Saturday 20th July
After my usual constitutional  My third day in the Mound Stand in almost exactly the same excellent seats if you don’t mind watching cricket from square on. Given the hot weather we were lucky to be in the shade all day and high enough to pick up some breeze. My mate down the road on Buckingham Gate who said I was “dreamin” proved to be dead right. England batted all day and put us totally out of the game. About the only plus Australia could  take out of the day was that Pattinson bowled much better than in the first innings, but without luck.

John Russell suggested we have a light meal after play, being a liitle shocked that I admitted my evening meal the previous night was a Big Mac! Walked down to Maida Vale and did just that.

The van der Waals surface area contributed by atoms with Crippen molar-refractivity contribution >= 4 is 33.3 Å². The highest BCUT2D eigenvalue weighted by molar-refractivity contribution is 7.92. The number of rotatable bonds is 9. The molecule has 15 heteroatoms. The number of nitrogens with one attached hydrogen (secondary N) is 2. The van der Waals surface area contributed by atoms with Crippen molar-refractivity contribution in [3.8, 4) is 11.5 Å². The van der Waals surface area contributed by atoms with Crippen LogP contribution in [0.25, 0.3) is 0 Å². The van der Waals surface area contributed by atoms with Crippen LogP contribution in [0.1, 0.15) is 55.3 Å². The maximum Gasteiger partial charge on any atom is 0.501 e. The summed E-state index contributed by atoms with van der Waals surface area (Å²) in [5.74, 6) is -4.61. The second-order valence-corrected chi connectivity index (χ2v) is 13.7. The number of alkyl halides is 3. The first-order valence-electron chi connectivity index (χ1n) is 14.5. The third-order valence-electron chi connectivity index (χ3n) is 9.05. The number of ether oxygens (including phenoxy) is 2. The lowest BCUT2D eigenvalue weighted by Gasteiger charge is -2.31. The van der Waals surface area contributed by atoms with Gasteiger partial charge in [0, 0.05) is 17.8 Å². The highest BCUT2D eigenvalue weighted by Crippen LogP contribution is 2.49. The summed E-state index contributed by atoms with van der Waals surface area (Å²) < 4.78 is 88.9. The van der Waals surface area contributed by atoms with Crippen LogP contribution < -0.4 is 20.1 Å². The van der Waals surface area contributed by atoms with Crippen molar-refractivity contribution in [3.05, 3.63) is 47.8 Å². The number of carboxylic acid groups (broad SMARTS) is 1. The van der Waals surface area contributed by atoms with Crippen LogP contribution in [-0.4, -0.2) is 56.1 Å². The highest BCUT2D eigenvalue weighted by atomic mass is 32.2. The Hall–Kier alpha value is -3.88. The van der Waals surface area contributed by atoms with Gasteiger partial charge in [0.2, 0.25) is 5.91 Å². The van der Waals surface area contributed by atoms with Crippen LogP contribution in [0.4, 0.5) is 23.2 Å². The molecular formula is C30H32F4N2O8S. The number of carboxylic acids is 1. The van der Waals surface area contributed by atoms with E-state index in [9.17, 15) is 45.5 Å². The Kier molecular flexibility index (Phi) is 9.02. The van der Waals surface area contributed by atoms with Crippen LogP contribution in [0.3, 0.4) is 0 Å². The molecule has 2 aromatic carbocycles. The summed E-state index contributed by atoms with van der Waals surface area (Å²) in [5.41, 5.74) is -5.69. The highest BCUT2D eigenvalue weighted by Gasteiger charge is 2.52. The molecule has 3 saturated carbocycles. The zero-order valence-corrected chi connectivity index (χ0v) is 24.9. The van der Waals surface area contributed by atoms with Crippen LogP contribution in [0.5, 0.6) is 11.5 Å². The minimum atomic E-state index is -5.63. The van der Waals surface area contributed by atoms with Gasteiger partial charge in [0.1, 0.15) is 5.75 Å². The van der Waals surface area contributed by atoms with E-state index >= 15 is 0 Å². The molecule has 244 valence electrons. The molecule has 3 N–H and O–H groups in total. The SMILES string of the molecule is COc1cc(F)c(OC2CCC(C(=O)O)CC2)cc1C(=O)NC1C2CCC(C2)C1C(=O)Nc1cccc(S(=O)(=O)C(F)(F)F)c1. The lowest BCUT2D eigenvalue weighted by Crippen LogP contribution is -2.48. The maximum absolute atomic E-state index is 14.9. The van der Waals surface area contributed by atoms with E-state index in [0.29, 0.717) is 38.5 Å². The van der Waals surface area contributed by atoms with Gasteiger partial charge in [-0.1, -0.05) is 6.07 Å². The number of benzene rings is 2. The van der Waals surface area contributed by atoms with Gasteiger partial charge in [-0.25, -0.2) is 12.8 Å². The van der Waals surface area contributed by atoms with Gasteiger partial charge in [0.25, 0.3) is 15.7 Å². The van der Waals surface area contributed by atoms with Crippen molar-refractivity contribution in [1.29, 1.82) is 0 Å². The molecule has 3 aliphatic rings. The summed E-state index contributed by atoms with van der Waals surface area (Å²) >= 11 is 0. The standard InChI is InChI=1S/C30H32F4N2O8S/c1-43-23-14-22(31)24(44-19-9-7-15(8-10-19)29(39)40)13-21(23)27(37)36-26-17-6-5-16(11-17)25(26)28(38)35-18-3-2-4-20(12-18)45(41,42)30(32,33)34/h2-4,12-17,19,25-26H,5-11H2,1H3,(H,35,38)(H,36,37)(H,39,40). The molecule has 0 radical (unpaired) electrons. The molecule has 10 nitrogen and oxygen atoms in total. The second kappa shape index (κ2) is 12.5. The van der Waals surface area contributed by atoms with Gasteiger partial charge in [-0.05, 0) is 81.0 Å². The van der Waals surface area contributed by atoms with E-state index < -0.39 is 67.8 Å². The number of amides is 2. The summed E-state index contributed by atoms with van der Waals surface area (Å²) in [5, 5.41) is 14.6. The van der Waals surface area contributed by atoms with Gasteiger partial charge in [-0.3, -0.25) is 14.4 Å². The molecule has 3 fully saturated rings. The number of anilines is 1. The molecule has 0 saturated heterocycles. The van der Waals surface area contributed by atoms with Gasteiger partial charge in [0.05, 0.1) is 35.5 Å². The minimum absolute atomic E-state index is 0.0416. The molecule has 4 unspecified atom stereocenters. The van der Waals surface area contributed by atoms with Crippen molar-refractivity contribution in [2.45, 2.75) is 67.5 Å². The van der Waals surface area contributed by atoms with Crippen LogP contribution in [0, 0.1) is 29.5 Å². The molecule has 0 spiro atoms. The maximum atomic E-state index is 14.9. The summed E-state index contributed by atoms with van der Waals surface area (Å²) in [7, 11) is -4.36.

Sunday 21st July
Today was my first (and as it turned out only) day in the Members with my SACA reciprocal rights. Took the luxury of a taxi to the ground at 5:30AM and was abour 50 metres from the Grace Gate in the queue. Had very good company for the nearly three hour wait. When we were let in I made straight for the seats I had identified from the Mound Stand, which I thought looked the best on the ground. These were a single row in front of the TV cameras on the middle deck of the Pavillion. Claimed three directly behind the bowler’s arm without difficulty and as arranged John Russell and Ralph Godsall soon joined me. We visited the Bowler’s Bar and balcony where the bell is located. Had breakfast in a small dining area just down the stairs from the B B and hung around the Long Room. Ran into Rod Calvalier, but didn’t see any other Australians that I knew. I believe John Howard and Ian McLachlan were there somewhere.